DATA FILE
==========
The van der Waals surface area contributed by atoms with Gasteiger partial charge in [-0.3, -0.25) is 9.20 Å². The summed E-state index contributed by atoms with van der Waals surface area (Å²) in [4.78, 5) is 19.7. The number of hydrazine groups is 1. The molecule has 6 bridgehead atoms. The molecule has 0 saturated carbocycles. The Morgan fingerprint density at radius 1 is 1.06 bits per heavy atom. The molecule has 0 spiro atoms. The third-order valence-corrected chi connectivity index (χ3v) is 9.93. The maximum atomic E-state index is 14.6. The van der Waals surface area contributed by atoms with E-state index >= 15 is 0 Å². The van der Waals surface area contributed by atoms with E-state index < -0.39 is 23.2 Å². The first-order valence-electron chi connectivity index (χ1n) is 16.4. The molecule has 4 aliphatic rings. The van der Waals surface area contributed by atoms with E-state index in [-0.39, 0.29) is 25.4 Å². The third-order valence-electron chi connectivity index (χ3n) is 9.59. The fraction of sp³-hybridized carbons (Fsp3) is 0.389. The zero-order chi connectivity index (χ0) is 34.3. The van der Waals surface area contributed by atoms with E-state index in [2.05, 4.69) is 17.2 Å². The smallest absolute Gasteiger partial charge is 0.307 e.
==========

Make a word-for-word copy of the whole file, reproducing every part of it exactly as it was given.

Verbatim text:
The van der Waals surface area contributed by atoms with Gasteiger partial charge in [-0.3, -0.25) is 9.20 Å². The summed E-state index contributed by atoms with van der Waals surface area (Å²) in [4.78, 5) is 19.7. The number of hydrazine groups is 1. The molecule has 6 bridgehead atoms. The molecule has 0 saturated carbocycles. The Morgan fingerprint density at radius 1 is 1.06 bits per heavy atom. The molecule has 0 spiro atoms. The third-order valence-corrected chi connectivity index (χ3v) is 9.93. The maximum atomic E-state index is 14.6. The van der Waals surface area contributed by atoms with E-state index >= 15 is 0 Å². The van der Waals surface area contributed by atoms with E-state index < -0.39 is 23.2 Å². The first-order valence-electron chi connectivity index (χ1n) is 16.4. The molecule has 4 aliphatic rings. The van der Waals surface area contributed by atoms with E-state index in [-0.39, 0.29) is 25.4 Å². The third-order valence-electron chi connectivity index (χ3n) is 9.59. The fraction of sp³-hybridized carbons (Fsp3) is 0.389. The zero-order chi connectivity index (χ0) is 34.3. The van der Waals surface area contributed by atoms with E-state index in [2.05, 4.69) is 17.2 Å². The smallest absolute Gasteiger partial charge is 0.307 e.